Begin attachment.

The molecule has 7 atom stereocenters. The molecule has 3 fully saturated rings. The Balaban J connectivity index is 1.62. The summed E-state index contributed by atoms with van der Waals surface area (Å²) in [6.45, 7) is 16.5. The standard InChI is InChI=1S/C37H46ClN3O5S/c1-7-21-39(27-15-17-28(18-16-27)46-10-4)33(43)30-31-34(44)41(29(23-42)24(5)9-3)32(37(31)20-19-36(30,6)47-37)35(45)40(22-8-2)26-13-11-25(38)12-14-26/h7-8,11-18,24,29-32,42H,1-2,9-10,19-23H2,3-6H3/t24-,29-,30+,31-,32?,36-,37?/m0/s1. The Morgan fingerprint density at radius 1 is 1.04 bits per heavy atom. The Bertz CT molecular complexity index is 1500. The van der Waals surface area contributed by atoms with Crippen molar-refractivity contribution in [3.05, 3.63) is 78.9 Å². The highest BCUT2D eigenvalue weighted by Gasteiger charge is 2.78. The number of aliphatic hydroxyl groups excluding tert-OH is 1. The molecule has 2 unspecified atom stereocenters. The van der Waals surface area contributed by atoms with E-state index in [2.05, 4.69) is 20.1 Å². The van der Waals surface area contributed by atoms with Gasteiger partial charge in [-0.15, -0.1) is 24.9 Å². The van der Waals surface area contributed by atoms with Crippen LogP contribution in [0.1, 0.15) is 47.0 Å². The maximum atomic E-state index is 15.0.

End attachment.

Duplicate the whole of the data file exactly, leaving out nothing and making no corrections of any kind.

The molecule has 7 atom stereocenters. The molecule has 3 fully saturated rings. The Balaban J connectivity index is 1.62. The summed E-state index contributed by atoms with van der Waals surface area (Å²) in [6.45, 7) is 16.5. The standard InChI is InChI=1S/C37H46ClN3O5S/c1-7-21-39(27-15-17-28(18-16-27)46-10-4)33(43)30-31-34(44)41(29(23-42)24(5)9-3)32(37(31)20-19-36(30,6)47-37)35(45)40(22-8-2)26-13-11-25(38)12-14-26/h7-8,11-18,24,29-32,42H,1-2,9-10,19-23H2,3-6H3/t24-,29-,30+,31-,32?,36-,37?/m0/s1. The Morgan fingerprint density at radius 1 is 1.04 bits per heavy atom. The Bertz CT molecular complexity index is 1500. The van der Waals surface area contributed by atoms with Crippen molar-refractivity contribution in [3.05, 3.63) is 78.9 Å². The highest BCUT2D eigenvalue weighted by Gasteiger charge is 2.78. The number of aliphatic hydroxyl groups excluding tert-OH is 1. The molecule has 2 unspecified atom stereocenters. The van der Waals surface area contributed by atoms with E-state index in [2.05, 4.69) is 20.1 Å². The van der Waals surface area contributed by atoms with Gasteiger partial charge in [-0.15, -0.1) is 24.9 Å². The van der Waals surface area contributed by atoms with Crippen LogP contribution in [0.1, 0.15) is 47.0 Å². The maximum atomic E-state index is 15.0.